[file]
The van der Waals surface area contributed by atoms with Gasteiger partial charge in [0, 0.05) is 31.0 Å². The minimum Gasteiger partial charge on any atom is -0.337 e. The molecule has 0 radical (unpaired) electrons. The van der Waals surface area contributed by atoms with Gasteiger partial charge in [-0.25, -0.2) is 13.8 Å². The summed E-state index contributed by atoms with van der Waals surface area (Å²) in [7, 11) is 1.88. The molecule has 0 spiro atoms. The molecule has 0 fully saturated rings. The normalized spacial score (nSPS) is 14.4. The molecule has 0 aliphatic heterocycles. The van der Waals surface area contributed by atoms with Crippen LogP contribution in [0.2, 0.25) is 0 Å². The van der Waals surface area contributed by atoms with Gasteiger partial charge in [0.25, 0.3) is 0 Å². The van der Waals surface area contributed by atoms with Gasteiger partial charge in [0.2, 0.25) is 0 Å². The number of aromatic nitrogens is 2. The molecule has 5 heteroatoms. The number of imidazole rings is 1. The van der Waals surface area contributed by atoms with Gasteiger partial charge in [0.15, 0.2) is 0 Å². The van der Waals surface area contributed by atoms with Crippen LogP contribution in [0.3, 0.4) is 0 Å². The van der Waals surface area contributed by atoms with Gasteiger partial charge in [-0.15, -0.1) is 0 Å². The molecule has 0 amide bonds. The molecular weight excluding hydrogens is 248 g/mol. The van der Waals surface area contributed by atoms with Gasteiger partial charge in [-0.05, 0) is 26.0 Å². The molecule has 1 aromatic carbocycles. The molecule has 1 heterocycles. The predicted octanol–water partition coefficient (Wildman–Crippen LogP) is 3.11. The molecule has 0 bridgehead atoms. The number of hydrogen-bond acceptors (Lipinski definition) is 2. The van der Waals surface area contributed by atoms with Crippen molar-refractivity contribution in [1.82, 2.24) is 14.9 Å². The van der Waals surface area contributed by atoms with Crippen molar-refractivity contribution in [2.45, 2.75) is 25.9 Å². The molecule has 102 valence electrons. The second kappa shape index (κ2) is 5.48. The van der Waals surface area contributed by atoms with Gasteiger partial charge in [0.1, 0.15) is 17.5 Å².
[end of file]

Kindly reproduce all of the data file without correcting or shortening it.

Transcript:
The van der Waals surface area contributed by atoms with Gasteiger partial charge in [0, 0.05) is 31.0 Å². The minimum Gasteiger partial charge on any atom is -0.337 e. The molecule has 0 radical (unpaired) electrons. The van der Waals surface area contributed by atoms with Gasteiger partial charge in [-0.25, -0.2) is 13.8 Å². The summed E-state index contributed by atoms with van der Waals surface area (Å²) in [7, 11) is 1.88. The molecule has 0 spiro atoms. The molecule has 0 fully saturated rings. The normalized spacial score (nSPS) is 14.4. The molecule has 0 aliphatic heterocycles. The van der Waals surface area contributed by atoms with Crippen LogP contribution in [0.2, 0.25) is 0 Å². The van der Waals surface area contributed by atoms with Gasteiger partial charge in [0.25, 0.3) is 0 Å². The van der Waals surface area contributed by atoms with Gasteiger partial charge in [0.2, 0.25) is 0 Å². The number of aromatic nitrogens is 2. The molecule has 5 heteroatoms. The number of imidazole rings is 1. The van der Waals surface area contributed by atoms with Gasteiger partial charge in [0.15, 0.2) is 0 Å². The van der Waals surface area contributed by atoms with Crippen LogP contribution in [0.3, 0.4) is 0 Å². The van der Waals surface area contributed by atoms with Gasteiger partial charge in [-0.15, -0.1) is 0 Å². The molecule has 0 amide bonds. The molecular weight excluding hydrogens is 248 g/mol. The van der Waals surface area contributed by atoms with Gasteiger partial charge in [-0.05, 0) is 26.0 Å². The molecule has 1 aromatic carbocycles. The molecule has 1 heterocycles. The predicted octanol–water partition coefficient (Wildman–Crippen LogP) is 3.11. The molecule has 0 bridgehead atoms. The number of hydrogen-bond acceptors (Lipinski definition) is 2. The van der Waals surface area contributed by atoms with Crippen molar-refractivity contribution in [1.82, 2.24) is 14.9 Å². The van der Waals surface area contributed by atoms with Crippen molar-refractivity contribution in [2.45, 2.75) is 25.9 Å². The molecule has 102 valence electrons. The second kappa shape index (κ2) is 5.48. The van der Waals surface area contributed by atoms with Gasteiger partial charge in [0.1, 0.15) is 17.5 Å².